In metaphase, the chromosomes begin to line up along something called the equatorial plane, which is an imaginary line drawn down the middle of the cell.  The centromeres are now found at opposite ends of the cell.  The mitotic spindle is still attached to each one.  Each chromatid is individually attached to the mitotic spindle. That is going to be important later.  Once this is complete, the cell performs a special check to ensure that the process is going appropriately.  If this check passes, the cell will continue the process.

Having passed the check, the cell proceeds into anaphase.  In anaphase, the chromosomes are pulled apart. Until this point, the chromosomes were held together by specialized proteins called cohesins.  However, these are dissolved, and the mitotic spindle pulls the sister chromatids to opposite ends of the cell.  The cell begins to elongate into an oval shape. Towards the end of anaphase, the cell begins the process of cytokinesis. Cytokinesis is the process of cellular division.  This process will continue into telophase.

Telophase is the final stage of mitosis.  In this stage, the separated chromatids reach the opposite ends of the cell.  They bind together with the chromatid from the other chromosomes, and a new nucleus begins to form around each of the newly paired chromosomes.  As the nucleus forms, the chromosomes begin to unwind into their normal, uncoiled state.  At the same time, the mitotic spindle and microtubules begin to disassemble. They will be completely gone by the end of telophase.  Cytokinesis continues as the cell splits into two, identical daughter cells.

If the above process seems a little complicated, that is because it is complicated.  The above explanation is an extremely simplified explanation of how mitosis works.  However, the above should illustrate the level of detail, intricacy, and organization required for mitosis to work. This brings up the inevitable question of how did the mitotic process arise? Could such an intricate, complex process arise through random natural processes? The answer is a resoundingly obvious no.  Every piece, every fragment of the mitotic process has to work together seamlessly in order for the process to work.  The mitotic spindle must form during prophase, for example, or chromosomes will not separate.   If it formed any later, the chromosomes will not separate in time for cytokinesis to complete.  If it formed during interphase, it would have nothing to attach to. This is just one example of how ordered, how designed the process is and must be in order to work.  Mitosis must take place in order for new cells to form and must take place in exactly the order laid out above. The process cries out for a Designer. Evolutionists refuse to accept this, but failing to accept it flies in the face of reality.  Mitosis was designed to work exactly how it does.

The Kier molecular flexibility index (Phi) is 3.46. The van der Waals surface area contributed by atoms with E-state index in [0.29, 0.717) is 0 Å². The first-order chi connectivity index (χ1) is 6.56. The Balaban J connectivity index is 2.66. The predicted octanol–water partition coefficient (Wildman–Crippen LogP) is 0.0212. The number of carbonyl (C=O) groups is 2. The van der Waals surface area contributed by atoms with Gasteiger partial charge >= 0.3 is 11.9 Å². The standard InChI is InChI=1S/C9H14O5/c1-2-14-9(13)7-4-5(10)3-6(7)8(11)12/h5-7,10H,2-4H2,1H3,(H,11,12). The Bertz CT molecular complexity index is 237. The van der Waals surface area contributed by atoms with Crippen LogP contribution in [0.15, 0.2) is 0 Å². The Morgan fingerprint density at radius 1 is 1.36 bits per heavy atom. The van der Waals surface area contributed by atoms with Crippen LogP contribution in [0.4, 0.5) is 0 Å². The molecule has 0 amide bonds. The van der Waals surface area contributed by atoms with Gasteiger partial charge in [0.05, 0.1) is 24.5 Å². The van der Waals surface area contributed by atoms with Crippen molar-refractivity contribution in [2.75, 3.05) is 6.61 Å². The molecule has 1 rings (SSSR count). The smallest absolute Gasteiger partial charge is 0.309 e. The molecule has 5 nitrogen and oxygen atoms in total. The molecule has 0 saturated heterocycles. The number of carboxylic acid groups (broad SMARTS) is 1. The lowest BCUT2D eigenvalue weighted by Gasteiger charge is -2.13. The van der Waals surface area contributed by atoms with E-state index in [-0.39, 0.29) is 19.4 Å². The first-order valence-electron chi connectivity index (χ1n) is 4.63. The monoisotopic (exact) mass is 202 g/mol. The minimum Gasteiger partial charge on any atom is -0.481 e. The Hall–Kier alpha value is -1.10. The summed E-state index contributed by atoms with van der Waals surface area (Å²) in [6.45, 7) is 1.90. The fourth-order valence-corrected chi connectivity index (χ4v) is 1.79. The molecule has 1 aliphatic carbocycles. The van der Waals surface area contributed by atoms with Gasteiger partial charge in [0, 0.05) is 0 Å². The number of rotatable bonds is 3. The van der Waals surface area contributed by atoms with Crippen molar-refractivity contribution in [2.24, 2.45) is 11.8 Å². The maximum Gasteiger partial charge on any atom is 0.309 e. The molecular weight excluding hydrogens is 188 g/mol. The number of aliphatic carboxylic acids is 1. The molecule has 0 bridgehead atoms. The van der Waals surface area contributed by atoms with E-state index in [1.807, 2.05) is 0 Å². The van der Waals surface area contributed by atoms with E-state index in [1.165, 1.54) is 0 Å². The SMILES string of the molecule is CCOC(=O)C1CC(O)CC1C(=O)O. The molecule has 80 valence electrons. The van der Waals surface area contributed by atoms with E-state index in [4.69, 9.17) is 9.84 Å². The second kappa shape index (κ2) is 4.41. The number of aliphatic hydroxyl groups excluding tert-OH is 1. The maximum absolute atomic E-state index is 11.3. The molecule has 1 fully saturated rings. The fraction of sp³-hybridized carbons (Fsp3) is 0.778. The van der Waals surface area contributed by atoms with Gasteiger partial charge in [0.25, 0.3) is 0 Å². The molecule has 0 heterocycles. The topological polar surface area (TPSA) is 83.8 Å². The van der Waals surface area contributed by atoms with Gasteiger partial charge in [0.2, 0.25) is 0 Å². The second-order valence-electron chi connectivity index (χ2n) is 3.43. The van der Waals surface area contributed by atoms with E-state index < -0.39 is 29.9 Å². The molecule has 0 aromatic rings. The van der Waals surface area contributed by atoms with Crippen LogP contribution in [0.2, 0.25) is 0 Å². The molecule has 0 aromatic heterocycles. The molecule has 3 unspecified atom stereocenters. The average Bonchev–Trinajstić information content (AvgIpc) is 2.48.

The design of mitosis strongly supports a Creationist worldview. A creationist looks at mitosis and sees the mighty, all-powerful, all-knowing hand of God at work. He built the cell, and He put the mitotic process together in the perfect, magnificent manner in which it functions.  No amount of willing away this fact will change it. Mitosis stands as evidence of God’s design in nature and a mighty challenge to evolutionary dogma.



Mitosis link